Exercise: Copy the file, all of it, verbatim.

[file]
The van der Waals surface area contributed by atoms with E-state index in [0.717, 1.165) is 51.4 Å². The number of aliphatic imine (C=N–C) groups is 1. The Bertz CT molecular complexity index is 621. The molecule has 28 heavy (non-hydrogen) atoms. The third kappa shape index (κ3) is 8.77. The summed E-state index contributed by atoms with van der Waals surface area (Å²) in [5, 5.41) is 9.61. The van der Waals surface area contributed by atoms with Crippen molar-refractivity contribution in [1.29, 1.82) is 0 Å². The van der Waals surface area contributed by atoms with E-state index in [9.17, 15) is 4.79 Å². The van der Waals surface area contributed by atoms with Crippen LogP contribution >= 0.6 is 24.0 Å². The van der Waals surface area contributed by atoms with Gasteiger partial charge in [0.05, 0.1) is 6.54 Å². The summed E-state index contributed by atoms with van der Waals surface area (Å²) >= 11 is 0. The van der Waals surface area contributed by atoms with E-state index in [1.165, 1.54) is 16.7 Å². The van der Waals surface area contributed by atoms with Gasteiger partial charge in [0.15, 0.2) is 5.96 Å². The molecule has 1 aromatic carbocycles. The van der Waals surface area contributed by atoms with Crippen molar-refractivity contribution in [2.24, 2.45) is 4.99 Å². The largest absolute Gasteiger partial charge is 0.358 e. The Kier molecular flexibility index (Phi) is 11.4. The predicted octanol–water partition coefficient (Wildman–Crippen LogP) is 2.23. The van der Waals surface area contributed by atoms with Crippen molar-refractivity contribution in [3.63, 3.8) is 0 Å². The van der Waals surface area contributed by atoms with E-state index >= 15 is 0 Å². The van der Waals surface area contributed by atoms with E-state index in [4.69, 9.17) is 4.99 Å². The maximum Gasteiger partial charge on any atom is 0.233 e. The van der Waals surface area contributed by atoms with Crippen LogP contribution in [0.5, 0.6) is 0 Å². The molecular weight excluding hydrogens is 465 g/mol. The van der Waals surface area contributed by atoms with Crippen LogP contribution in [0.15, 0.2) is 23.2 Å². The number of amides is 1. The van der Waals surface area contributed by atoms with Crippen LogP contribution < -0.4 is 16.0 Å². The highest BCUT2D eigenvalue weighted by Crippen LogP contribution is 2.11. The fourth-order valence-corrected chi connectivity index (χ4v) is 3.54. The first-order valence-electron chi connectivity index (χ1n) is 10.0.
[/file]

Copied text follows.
The van der Waals surface area contributed by atoms with E-state index in [0.717, 1.165) is 51.4 Å². The number of aliphatic imine (C=N–C) groups is 1. The Bertz CT molecular complexity index is 621. The molecule has 28 heavy (non-hydrogen) atoms. The third kappa shape index (κ3) is 8.77. The summed E-state index contributed by atoms with van der Waals surface area (Å²) in [5, 5.41) is 9.61. The van der Waals surface area contributed by atoms with Crippen molar-refractivity contribution in [1.29, 1.82) is 0 Å². The van der Waals surface area contributed by atoms with E-state index in [9.17, 15) is 4.79 Å². The van der Waals surface area contributed by atoms with Crippen LogP contribution >= 0.6 is 24.0 Å². The van der Waals surface area contributed by atoms with Gasteiger partial charge in [0.05, 0.1) is 6.54 Å². The summed E-state index contributed by atoms with van der Waals surface area (Å²) >= 11 is 0. The van der Waals surface area contributed by atoms with E-state index in [1.165, 1.54) is 16.7 Å². The van der Waals surface area contributed by atoms with Gasteiger partial charge in [0.15, 0.2) is 5.96 Å². The molecule has 1 aromatic carbocycles. The van der Waals surface area contributed by atoms with Crippen molar-refractivity contribution in [2.24, 2.45) is 4.99 Å². The largest absolute Gasteiger partial charge is 0.358 e. The Kier molecular flexibility index (Phi) is 11.4. The predicted octanol–water partition coefficient (Wildman–Crippen LogP) is 2.23. The van der Waals surface area contributed by atoms with Crippen molar-refractivity contribution in [3.63, 3.8) is 0 Å². The van der Waals surface area contributed by atoms with E-state index >= 15 is 0 Å². The van der Waals surface area contributed by atoms with E-state index in [4.69, 9.17) is 4.99 Å². The maximum Gasteiger partial charge on any atom is 0.233 e. The van der Waals surface area contributed by atoms with Crippen LogP contribution in [0.5, 0.6) is 0 Å². The molecular weight excluding hydrogens is 465 g/mol. The van der Waals surface area contributed by atoms with Crippen LogP contribution in [0.15, 0.2) is 23.2 Å². The number of amides is 1. The van der Waals surface area contributed by atoms with Crippen LogP contribution < -0.4 is 16.0 Å². The highest BCUT2D eigenvalue weighted by Crippen LogP contribution is 2.11. The fourth-order valence-corrected chi connectivity index (χ4v) is 3.54. The first-order valence-electron chi connectivity index (χ1n) is 10.0.